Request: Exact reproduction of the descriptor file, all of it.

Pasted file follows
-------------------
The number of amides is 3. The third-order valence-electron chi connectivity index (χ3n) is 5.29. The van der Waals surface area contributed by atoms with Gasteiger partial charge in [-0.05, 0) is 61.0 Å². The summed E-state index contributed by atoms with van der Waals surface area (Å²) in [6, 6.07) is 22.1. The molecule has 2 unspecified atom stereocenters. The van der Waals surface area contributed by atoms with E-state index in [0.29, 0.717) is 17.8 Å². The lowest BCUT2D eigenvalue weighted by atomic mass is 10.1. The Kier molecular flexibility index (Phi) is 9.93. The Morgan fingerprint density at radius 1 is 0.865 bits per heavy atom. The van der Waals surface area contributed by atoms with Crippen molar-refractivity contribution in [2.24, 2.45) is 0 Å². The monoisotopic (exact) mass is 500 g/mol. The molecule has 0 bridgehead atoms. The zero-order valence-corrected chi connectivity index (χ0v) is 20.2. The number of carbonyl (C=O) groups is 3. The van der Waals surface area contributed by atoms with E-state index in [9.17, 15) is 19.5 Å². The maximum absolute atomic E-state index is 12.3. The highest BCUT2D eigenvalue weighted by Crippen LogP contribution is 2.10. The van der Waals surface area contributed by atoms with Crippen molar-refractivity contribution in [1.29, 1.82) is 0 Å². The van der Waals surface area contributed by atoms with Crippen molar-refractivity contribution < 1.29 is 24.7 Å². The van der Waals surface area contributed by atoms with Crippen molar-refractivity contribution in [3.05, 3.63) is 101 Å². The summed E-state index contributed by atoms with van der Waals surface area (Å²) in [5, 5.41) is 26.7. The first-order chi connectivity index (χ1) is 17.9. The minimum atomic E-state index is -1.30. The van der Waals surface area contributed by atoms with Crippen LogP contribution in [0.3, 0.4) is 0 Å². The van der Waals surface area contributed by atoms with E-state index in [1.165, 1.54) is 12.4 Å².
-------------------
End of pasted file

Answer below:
The number of amides is 3. The third-order valence-electron chi connectivity index (χ3n) is 5.29. The van der Waals surface area contributed by atoms with Gasteiger partial charge in [-0.05, 0) is 61.0 Å². The summed E-state index contributed by atoms with van der Waals surface area (Å²) in [6, 6.07) is 22.1. The molecule has 2 unspecified atom stereocenters. The van der Waals surface area contributed by atoms with E-state index in [0.29, 0.717) is 17.8 Å². The lowest BCUT2D eigenvalue weighted by atomic mass is 10.1. The Kier molecular flexibility index (Phi) is 9.93. The Morgan fingerprint density at radius 1 is 0.865 bits per heavy atom. The van der Waals surface area contributed by atoms with Crippen molar-refractivity contribution in [2.24, 2.45) is 0 Å². The monoisotopic (exact) mass is 500 g/mol. The molecule has 0 bridgehead atoms. The zero-order valence-corrected chi connectivity index (χ0v) is 20.2. The number of carbonyl (C=O) groups is 3. The van der Waals surface area contributed by atoms with E-state index in [9.17, 15) is 19.5 Å². The maximum absolute atomic E-state index is 12.3. The highest BCUT2D eigenvalue weighted by Crippen LogP contribution is 2.10. The van der Waals surface area contributed by atoms with Crippen molar-refractivity contribution in [1.29, 1.82) is 0 Å². The van der Waals surface area contributed by atoms with Crippen molar-refractivity contribution < 1.29 is 24.7 Å². The van der Waals surface area contributed by atoms with Crippen molar-refractivity contribution in [3.05, 3.63) is 101 Å². The summed E-state index contributed by atoms with van der Waals surface area (Å²) in [5, 5.41) is 26.7. The first-order chi connectivity index (χ1) is 17.9. The minimum atomic E-state index is -1.30. The van der Waals surface area contributed by atoms with Crippen LogP contribution in [0.3, 0.4) is 0 Å². The van der Waals surface area contributed by atoms with E-state index in [1.165, 1.54) is 12.4 Å².